Ask A Kid: 5 Insights On Human-Centered Experience
A recent article on “Designing a Human-Centered Pediatric Experience” draws on opinions and insights from children to develop guidelines for optimal pediatric care. The article is not only useful; more importantly, it’s moving. Coming from outside the profession of healthcare design, the article represents a model of effective content: It speaks to professional protocols in terms of common emotional needs. It’s 5 key points focus on issues specific to hospital facilities management, but the insights resonate on a much broader level:
- Kids and parents crave time optimization.
- Challenges plague parents at many non-clinical steps.
- Kids and parents want to be treated like family and experts.
- We all yearn to belong.
- Difficult circumstances benefit from distraction and escape.
I’ve translated the above insights into terms relevant to marketing:
Kids and parents crave time optimization
In other words, use your audience’s time tisely: Remember when you were in school and were forced to learn about topics that seemed completely meaningless and irrelevant to your life? Did you watch the clock and not learn anything? The best teachers present lessons in a way that makes material relevant. And when information feel relevant, when it speaks to and answers needs, time disappears. Your audience needs to perceive your content as necessary. Otherwise, you’re wasting their time.
Challenges plague parents at many non-clinical steps
In other words, make things easy: Making things ‘easier’ is, well, easier said than done. Start by putting yourself in the place of others: Walk your personas through interactions, space, and digital platforms. When we talk about user experience (UX), in digital marketing we are referring to the totality of visitors’ experience with your site—more than just how it looks, UX includes how easy your site is to use, how fast it is, and how little friction there is when visitors try to complete whatever action it is they’re there to complete.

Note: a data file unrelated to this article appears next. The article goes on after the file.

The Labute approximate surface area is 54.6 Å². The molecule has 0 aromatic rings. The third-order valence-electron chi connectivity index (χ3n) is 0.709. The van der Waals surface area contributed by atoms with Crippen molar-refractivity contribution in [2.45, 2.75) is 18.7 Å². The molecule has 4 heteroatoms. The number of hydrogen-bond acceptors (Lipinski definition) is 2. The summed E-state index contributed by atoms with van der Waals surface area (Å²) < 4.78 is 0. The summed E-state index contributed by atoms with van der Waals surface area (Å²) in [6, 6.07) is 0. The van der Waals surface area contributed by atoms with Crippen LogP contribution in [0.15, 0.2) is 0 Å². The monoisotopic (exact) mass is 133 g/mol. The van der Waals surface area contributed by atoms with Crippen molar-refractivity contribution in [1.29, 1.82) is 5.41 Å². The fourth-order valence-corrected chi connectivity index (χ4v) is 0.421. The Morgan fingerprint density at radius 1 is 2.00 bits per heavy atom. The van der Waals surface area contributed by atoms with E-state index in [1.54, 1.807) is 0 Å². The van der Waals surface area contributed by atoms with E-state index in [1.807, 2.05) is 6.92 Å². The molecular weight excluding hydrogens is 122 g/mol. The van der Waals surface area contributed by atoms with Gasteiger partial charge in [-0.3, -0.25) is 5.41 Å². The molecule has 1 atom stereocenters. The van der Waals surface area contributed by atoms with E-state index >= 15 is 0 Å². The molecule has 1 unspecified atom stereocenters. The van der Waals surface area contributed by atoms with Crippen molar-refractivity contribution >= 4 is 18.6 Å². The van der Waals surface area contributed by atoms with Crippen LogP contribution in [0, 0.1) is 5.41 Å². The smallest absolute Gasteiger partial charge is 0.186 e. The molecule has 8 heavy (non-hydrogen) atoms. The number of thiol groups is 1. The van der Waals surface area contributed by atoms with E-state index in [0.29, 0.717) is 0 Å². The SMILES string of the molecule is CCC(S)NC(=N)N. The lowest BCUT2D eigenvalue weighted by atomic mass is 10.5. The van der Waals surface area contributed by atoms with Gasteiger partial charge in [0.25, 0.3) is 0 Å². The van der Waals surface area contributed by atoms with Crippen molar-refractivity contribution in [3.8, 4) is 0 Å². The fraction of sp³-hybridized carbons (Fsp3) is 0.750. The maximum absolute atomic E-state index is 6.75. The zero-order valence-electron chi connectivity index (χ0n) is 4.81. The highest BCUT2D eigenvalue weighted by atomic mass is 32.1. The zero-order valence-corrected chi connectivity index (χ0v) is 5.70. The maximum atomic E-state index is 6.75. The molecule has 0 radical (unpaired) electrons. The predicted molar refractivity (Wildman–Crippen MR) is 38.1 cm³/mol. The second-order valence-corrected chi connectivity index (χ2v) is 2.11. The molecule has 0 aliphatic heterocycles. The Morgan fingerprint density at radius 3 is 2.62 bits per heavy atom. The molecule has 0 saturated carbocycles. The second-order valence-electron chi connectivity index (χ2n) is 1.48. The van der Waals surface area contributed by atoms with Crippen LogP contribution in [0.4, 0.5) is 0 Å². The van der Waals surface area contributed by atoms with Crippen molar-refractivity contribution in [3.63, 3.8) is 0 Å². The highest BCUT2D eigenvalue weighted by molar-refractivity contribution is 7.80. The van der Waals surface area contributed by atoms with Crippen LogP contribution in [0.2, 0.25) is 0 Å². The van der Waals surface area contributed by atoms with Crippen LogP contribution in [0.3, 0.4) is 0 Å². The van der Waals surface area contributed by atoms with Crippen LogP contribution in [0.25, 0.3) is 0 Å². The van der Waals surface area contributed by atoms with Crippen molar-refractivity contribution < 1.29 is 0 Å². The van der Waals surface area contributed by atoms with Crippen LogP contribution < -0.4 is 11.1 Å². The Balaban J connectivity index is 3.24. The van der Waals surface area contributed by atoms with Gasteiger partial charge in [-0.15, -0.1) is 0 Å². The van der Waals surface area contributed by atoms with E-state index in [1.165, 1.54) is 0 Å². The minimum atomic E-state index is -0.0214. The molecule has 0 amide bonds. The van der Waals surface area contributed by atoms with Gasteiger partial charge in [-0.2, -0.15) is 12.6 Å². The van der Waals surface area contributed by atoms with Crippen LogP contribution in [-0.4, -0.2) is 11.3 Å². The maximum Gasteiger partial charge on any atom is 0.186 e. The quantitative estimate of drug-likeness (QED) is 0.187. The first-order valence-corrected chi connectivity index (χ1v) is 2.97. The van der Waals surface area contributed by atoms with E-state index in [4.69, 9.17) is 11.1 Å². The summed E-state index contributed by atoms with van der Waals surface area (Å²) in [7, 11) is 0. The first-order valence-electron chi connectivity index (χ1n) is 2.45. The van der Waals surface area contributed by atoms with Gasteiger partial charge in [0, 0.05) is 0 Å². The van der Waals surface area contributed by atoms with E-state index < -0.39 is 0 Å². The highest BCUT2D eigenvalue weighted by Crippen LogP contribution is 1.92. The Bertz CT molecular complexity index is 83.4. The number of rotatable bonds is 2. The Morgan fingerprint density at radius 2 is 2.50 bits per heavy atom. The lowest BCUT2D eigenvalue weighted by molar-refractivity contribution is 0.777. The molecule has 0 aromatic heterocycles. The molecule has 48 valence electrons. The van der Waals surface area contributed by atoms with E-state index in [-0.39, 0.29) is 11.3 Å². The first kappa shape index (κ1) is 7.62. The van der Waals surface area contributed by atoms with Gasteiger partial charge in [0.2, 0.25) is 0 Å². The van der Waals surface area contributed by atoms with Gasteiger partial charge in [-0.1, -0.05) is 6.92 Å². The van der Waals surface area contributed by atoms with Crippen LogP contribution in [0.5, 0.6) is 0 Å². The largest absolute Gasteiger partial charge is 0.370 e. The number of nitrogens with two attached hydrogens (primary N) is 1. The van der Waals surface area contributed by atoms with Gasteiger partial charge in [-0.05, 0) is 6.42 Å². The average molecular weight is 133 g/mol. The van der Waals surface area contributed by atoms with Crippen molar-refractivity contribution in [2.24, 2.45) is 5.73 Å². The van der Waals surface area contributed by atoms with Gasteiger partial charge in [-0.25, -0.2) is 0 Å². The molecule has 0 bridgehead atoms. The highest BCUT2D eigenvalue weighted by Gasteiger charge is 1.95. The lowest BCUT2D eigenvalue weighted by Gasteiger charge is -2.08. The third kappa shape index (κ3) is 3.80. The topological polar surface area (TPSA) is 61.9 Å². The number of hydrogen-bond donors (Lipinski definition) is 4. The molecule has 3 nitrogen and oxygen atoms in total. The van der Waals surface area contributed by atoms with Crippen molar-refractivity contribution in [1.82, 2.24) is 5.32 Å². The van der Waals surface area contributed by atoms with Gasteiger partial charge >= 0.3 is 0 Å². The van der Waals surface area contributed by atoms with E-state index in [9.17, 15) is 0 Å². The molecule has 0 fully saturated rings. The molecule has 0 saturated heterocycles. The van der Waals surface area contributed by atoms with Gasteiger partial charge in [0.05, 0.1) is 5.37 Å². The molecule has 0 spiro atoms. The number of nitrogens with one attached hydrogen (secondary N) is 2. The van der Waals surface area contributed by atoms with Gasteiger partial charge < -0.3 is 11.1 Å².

Kids and parents want to be treated like family and experts
In other words, treat others as you would be prefer to be treated–a habit that requires empathy. Incorporating empathy into every interaction, for every unique user, implies that no moment is an afterthought. Produce content that demonstrates your understanding and genuine concern for your audience. And consider the following tips:
- Readers appreciate difficult honesty–when you’re vulnerable, i.e., reveal weaknesses, flaws, past failures, etc.
- Readers trust when your language is authentic. Readers feel understood when your words emotionally connect with them.
We all yearn to belong.
In other words, we all yearn to belong! Brands do not simply announce products; they gather communities. Like the logo for a sports team, brands have appeal to a particular group identity group–be it moms, children, cyclists, car enthusiasts, etc. When your messaging triggers a particular group or social identity, customers begin to align with your brand for a sense of belonging and connectedness. And with this sense of belonging, comes community.
Difficult circumstances benefit from distraction and escape
In other words, entertain, delight, surprise, and/or personalize whenever and wherever you can: Simply put, life isn’t easy. Content should provide an opportunity to escape daily anxities. Make content fun. Fun content need not necessarily mean funny. It can also invite readers into problem-solving. Consider content that asks us how to solve a riddle or offer an opinion. Engage curiosity. We all want to know whether we have the correct answer to a problem.
The article’s most impressive insight, however, does not make the above list. The final paragraph ends with a nod to the value of the feedback they received from children:
Sometimes it takes a kid’s unabashed perspective to help us see the obvious. We found kids engaged through our work to be direct, insightful, and imaginative in their approach to problem finding and problem solving. In fact, we believe kids’ healthcare insights could go a long way toward improving adult patient experiences too. How might you engage kids to help you solve your biggest problems?
Marketers can learn much from this example. Listening to audiences takes time, but taking that time speaks to the soul of marketing: communicating information that meets the needs of clients.